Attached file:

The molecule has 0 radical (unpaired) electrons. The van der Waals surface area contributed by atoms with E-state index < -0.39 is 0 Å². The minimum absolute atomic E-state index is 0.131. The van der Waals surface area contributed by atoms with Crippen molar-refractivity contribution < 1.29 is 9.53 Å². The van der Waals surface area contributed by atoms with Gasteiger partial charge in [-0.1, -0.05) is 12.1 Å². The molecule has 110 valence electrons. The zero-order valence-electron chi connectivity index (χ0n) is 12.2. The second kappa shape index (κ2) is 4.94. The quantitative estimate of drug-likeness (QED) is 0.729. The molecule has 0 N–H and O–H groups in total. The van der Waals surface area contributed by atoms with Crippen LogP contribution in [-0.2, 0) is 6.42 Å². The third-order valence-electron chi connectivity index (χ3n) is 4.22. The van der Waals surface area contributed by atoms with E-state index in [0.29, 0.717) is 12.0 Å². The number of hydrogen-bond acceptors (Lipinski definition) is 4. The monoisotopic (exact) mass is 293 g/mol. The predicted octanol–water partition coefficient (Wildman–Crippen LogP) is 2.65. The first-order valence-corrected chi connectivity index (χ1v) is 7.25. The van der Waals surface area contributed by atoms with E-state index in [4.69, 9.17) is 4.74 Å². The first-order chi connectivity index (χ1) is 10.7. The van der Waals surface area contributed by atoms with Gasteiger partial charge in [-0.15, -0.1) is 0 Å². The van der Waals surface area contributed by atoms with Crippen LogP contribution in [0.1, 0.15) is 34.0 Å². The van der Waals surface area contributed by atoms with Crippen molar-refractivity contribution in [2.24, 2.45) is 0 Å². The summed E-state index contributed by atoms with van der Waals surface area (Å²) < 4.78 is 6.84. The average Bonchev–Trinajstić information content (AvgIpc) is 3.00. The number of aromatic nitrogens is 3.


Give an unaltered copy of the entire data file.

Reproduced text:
The molecule has 0 radical (unpaired) electrons. The van der Waals surface area contributed by atoms with E-state index < -0.39 is 0 Å². The minimum absolute atomic E-state index is 0.131. The van der Waals surface area contributed by atoms with Crippen molar-refractivity contribution < 1.29 is 9.53 Å². The van der Waals surface area contributed by atoms with Gasteiger partial charge in [-0.1, -0.05) is 12.1 Å². The molecule has 110 valence electrons. The zero-order valence-electron chi connectivity index (χ0n) is 12.2. The second kappa shape index (κ2) is 4.94. The quantitative estimate of drug-likeness (QED) is 0.729. The molecule has 0 N–H and O–H groups in total. The van der Waals surface area contributed by atoms with Crippen LogP contribution in [-0.2, 0) is 6.42 Å². The third-order valence-electron chi connectivity index (χ3n) is 4.22. The van der Waals surface area contributed by atoms with E-state index in [0.29, 0.717) is 12.0 Å². The number of hydrogen-bond acceptors (Lipinski definition) is 4. The monoisotopic (exact) mass is 293 g/mol. The predicted octanol–water partition coefficient (Wildman–Crippen LogP) is 2.65. The first-order valence-corrected chi connectivity index (χ1v) is 7.25. The van der Waals surface area contributed by atoms with E-state index in [4.69, 9.17) is 4.74 Å². The first-order chi connectivity index (χ1) is 10.7. The van der Waals surface area contributed by atoms with Gasteiger partial charge in [-0.15, -0.1) is 0 Å². The van der Waals surface area contributed by atoms with Crippen LogP contribution in [0.1, 0.15) is 34.0 Å². The van der Waals surface area contributed by atoms with Crippen molar-refractivity contribution in [2.24, 2.45) is 0 Å². The summed E-state index contributed by atoms with van der Waals surface area (Å²) < 4.78 is 6.84. The average Bonchev–Trinajstić information content (AvgIpc) is 3.00. The number of aromatic nitrogens is 3.